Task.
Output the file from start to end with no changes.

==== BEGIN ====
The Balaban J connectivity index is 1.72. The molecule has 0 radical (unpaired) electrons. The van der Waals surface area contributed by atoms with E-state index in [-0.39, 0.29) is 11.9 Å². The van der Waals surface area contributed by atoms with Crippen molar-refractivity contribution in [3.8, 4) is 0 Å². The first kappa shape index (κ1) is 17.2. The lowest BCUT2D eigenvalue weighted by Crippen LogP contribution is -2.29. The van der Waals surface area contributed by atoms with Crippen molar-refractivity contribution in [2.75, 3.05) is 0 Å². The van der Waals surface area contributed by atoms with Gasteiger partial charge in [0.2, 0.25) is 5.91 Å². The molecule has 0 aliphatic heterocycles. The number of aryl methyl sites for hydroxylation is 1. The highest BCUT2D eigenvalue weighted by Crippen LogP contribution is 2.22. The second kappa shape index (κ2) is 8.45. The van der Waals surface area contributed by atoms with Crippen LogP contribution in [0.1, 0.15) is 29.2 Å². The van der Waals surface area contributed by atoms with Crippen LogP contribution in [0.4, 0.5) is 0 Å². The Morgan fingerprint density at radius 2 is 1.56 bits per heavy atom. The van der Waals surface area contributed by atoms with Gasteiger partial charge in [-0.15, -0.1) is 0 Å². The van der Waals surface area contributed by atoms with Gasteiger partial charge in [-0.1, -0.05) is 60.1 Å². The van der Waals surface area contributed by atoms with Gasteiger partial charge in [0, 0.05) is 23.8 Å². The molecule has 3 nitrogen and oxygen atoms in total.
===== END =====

The Balaban J connectivity index is 1.72. The molecule has 0 radical (unpaired) electrons. The van der Waals surface area contributed by atoms with E-state index in [-0.39, 0.29) is 11.9 Å². The van der Waals surface area contributed by atoms with Crippen molar-refractivity contribution in [3.8, 4) is 0 Å². The first kappa shape index (κ1) is 17.2. The lowest BCUT2D eigenvalue weighted by Crippen LogP contribution is -2.29. The van der Waals surface area contributed by atoms with Crippen molar-refractivity contribution in [2.75, 3.05) is 0 Å². The van der Waals surface area contributed by atoms with Gasteiger partial charge in [0.2, 0.25) is 5.91 Å². The molecule has 0 aliphatic heterocycles. The number of aryl methyl sites for hydroxylation is 1. The highest BCUT2D eigenvalue weighted by Crippen LogP contribution is 2.22. The second kappa shape index (κ2) is 8.45. The van der Waals surface area contributed by atoms with Crippen LogP contribution in [0.1, 0.15) is 29.2 Å². The van der Waals surface area contributed by atoms with Crippen LogP contribution in [0.4, 0.5) is 0 Å². The Morgan fingerprint density at radius 2 is 1.56 bits per heavy atom. The van der Waals surface area contributed by atoms with Gasteiger partial charge in [-0.15, -0.1) is 0 Å². The van der Waals surface area contributed by atoms with Gasteiger partial charge in [-0.1, -0.05) is 60.1 Å². The van der Waals surface area contributed by atoms with Gasteiger partial charge in [0, 0.05) is 23.8 Å². The molecule has 3 nitrogen and oxygen atoms in total.